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Autonomous cars take on Adelaide's urban canyons

Cohda claims the connected technology allows vehicles to pre-emptively respond to the threat of other cars approaching

The trial took place in the city's central business district, just east of Victoria Square
The trial took place in the city's central business district, just east of Victoria Square

Cohda Wireless has demonstrated its connected autonomous vehicle technology in a live trial in a city environment where satellite navigation black spots exist between high-rise buildings, so-called ‘urban canyons’.


In an area covering two city blocks in Adelaide’s central business district, the demonstration replicated a traffic scenario that the Australian company reckons is a daily occurrence on the streets of cities all over the world:


Four-way intersection


Two vehicles approach a four-way intersection at right angles to each other. Car 2, driven by a human, fails to adhere to the red-light signal and approaches the intersection at speed, intending to ‘skip’ the red light.


Car 1, a connected autonomous vehicle, is approaching the intersection from another direction and intends to proceed through the intersection on the green light. In a real-life scenario, there would be a risk of a collision as human drivers will invariably approach the intersection when the light is green, fully confident that all other road users will obey the traffic signals.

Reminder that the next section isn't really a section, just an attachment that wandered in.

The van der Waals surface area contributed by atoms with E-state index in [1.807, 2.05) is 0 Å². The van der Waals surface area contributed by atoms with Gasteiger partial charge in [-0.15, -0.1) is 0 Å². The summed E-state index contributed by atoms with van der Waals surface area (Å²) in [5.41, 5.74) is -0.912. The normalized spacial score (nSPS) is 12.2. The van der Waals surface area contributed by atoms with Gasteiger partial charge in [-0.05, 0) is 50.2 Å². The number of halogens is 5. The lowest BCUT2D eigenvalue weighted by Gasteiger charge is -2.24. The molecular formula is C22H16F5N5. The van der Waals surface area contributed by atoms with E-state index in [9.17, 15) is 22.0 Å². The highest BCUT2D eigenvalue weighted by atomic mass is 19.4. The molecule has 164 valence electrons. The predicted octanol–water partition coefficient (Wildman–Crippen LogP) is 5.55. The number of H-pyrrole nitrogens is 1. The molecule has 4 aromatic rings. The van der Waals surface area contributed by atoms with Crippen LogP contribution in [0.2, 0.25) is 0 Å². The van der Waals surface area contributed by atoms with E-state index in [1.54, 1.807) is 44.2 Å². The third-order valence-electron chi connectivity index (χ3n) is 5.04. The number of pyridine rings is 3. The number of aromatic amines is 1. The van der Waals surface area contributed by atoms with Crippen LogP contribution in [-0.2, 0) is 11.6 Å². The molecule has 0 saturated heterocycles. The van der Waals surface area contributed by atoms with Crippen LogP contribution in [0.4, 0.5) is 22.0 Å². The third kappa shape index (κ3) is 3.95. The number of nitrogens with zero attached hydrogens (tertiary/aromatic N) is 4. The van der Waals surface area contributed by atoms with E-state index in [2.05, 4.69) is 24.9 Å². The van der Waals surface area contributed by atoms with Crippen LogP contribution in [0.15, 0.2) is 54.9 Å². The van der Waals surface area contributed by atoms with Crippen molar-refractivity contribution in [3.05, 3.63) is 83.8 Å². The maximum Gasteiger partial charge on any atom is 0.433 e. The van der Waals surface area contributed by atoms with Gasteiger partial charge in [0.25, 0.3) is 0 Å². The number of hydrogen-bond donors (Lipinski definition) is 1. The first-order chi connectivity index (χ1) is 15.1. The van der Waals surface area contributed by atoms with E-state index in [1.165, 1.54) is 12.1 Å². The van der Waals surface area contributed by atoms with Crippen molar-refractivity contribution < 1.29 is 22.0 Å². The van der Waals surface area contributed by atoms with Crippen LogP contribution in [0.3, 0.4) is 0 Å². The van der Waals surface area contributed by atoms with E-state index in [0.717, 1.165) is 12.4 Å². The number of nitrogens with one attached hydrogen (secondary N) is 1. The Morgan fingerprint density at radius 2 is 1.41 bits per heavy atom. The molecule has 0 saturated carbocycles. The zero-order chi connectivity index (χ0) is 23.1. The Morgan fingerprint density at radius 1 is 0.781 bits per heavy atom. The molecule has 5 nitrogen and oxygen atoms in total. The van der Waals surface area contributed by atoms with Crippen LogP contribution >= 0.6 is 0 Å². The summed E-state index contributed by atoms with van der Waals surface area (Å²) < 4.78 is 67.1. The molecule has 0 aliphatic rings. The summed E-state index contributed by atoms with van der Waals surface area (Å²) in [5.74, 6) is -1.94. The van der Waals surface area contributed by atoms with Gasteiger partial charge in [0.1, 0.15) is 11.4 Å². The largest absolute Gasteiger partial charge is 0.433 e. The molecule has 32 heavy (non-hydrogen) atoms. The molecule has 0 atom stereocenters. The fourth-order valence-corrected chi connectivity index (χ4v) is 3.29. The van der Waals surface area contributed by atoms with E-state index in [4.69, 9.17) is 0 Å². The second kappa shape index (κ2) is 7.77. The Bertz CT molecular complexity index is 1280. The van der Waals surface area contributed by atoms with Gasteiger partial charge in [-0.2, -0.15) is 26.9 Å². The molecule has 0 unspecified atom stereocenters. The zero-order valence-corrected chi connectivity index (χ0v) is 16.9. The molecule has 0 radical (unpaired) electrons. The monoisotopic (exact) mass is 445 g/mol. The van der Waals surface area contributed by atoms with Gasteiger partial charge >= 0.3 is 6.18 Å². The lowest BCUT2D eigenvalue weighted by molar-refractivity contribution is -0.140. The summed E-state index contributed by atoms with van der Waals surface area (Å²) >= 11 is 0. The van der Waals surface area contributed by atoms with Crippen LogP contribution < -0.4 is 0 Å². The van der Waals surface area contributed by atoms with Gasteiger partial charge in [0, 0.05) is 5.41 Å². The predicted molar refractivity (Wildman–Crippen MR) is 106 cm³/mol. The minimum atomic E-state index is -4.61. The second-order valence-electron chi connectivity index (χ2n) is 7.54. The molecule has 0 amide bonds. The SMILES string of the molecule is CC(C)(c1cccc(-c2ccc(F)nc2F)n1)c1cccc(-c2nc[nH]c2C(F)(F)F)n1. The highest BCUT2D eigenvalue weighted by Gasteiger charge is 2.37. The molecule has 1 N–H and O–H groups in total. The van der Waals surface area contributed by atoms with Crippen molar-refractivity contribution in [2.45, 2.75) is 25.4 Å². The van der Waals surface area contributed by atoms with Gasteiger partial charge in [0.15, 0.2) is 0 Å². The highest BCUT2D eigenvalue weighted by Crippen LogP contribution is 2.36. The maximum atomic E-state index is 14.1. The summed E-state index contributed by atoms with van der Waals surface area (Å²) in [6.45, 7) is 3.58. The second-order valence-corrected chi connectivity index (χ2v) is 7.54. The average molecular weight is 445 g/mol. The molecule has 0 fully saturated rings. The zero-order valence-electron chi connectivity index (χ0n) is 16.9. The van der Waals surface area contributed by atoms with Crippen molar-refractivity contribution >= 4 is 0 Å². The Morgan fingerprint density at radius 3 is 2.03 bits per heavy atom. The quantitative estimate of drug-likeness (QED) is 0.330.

In an instance where car 2 disobeyed the traffic signal and car 1 was unable to see the approaching danger, due to visibility being obstructed by buildings or other infrastructure, a collision would be especially likely, reports Cohda.


But according to Cohda, if the vehicles were connected using its vehicle-to-everything (V2X) technology, a potential collision situation would be detected and avoided well in advance of it happening.


“Cohda’s V2X technology allows vehicles to ‘speak to each other’ to extend their perception horizon,” said professor Paul Alexander, chief technical officer, Cohda Wireless.


“The technology provides the vehicle with an awareness of its environment and risk factors associated with it, consistently and accurately up to 10 times per second, enabling it to make decisions that a human being would not be capable of making as the driver of the vehicle.”

“Cohda’s V2X technology allows vehicles to ‘speak to each other’ to extend their perception horizon”

He continued: “We demonstrated that when vehicles are connected to each other using our smart V2X technology, car 1, the connected autonomous vehicle, would detect that car 2 is approaching the red light at speed and is probably not going to stop. This allows the connected autonomous vehicle to pre-emptively identify and respond to the threat by slowing down and stopping.”


Cohda’s smart cars cmart city initiative was funded by the South Australian Department of Transport and Infrastructure’s Future Mobility Lab Fund.


In June this year, Cohda Wireless took ownership of two specially-modified vehicles from the US which it is using in advanced trials of its V2X technology.


The two Lincoln MKZ sedans were fitted with the advanced driver assistance systems, robot operating system, various sensors including Lidar, radar, cameras, GPS as well as in-vehicle compute platform and Cohda’s global navigation satellite system-independent positioning technology.


Cohda claims the “fusion and cooperation” of the various sensors and its V2X technology augment the vehicles’ perception capability and make the autonomous vehicles features more practical, to include threat detection, the dangers associated with blind intersections and vulnerable road users.


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